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So when the FDCPA instructs a debt collector to send a written notice to the consumer containing "the name of the creditor to whom the debt is owed", should the debt collector introduce itself as the "creditor" or should it give the OC's name?

The FDCPA, in 1692g(a), requires the 5 day notice to list the "creditor's" name. It is possible for a debt collector to collect on behalf of a creditor who is not the original creditor if the debt was assigned prior to delinquency.

In 1692g(B), which states what the debt collector must provide upon a timely request for validation, the debt collector must provide the name of the "original creditor."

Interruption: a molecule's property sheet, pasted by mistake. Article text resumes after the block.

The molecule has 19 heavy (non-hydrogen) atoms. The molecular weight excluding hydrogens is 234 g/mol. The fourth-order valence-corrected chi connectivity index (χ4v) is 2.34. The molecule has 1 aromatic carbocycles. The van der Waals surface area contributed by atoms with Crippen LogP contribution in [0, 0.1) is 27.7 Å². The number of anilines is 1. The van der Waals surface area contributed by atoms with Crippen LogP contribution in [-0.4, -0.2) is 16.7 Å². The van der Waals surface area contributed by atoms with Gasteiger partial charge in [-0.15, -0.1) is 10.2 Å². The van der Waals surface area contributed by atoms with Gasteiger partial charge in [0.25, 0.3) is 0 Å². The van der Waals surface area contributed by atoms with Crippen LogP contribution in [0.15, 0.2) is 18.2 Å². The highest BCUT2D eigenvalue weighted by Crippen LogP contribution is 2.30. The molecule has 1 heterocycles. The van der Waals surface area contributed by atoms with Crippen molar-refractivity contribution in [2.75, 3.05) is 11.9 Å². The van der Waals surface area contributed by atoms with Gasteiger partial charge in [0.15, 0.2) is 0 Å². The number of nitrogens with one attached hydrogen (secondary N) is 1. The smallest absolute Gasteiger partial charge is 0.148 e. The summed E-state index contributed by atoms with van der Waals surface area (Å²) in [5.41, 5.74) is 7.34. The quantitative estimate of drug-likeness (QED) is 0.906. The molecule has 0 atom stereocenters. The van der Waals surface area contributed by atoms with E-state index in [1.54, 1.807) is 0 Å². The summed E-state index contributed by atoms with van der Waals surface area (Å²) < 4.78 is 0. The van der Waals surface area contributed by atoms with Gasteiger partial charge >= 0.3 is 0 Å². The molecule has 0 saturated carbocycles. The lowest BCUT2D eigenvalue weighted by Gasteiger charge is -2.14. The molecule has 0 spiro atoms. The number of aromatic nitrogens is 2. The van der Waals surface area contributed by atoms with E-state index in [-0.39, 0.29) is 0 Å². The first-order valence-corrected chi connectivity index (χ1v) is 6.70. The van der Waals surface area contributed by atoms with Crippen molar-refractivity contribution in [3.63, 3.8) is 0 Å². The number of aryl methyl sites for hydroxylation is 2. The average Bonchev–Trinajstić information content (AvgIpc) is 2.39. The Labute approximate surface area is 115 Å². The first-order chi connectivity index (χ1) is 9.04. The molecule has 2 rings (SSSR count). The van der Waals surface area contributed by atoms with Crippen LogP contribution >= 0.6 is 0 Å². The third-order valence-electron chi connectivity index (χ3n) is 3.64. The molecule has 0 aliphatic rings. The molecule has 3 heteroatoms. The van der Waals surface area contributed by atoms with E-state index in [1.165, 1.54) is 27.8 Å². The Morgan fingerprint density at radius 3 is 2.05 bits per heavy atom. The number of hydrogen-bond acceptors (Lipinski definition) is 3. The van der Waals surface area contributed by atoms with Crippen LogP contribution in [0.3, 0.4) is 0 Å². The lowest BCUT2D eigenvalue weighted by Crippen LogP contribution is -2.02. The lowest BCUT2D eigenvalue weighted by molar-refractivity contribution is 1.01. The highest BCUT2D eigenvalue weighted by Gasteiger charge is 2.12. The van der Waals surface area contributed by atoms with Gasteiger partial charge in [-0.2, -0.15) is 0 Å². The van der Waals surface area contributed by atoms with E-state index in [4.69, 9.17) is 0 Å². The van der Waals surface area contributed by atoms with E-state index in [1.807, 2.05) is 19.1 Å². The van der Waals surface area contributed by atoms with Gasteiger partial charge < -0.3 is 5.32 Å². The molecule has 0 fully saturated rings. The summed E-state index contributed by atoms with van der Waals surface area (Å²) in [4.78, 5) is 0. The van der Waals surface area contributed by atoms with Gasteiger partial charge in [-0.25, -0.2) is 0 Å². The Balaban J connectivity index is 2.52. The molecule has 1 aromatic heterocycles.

"...the debt collector shall cease collection of the debt, or any disputed portion thereof, until the debt collector obtains verification of the debt or a copy of a judgment, or the name and address of the original creditor, and a copy of such verification or judgment, or name and address of the original creditor, is mailed to the consumer by the debt collector."

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Okay, I think I understand.

A JDB who has bought a debt from any debt clearing house is "any person to the extent that he receives an assignment or transfer of a debt in default solely for the purpose of facilitating collection of such debt for another".

Even though that JDB is the owner of the debt, the JDB is collecting that debt for another via assignment.

So...I think the answer to my underlying question is that a JDB should list the OC as the "creditor to whom the debt is owed", not itself.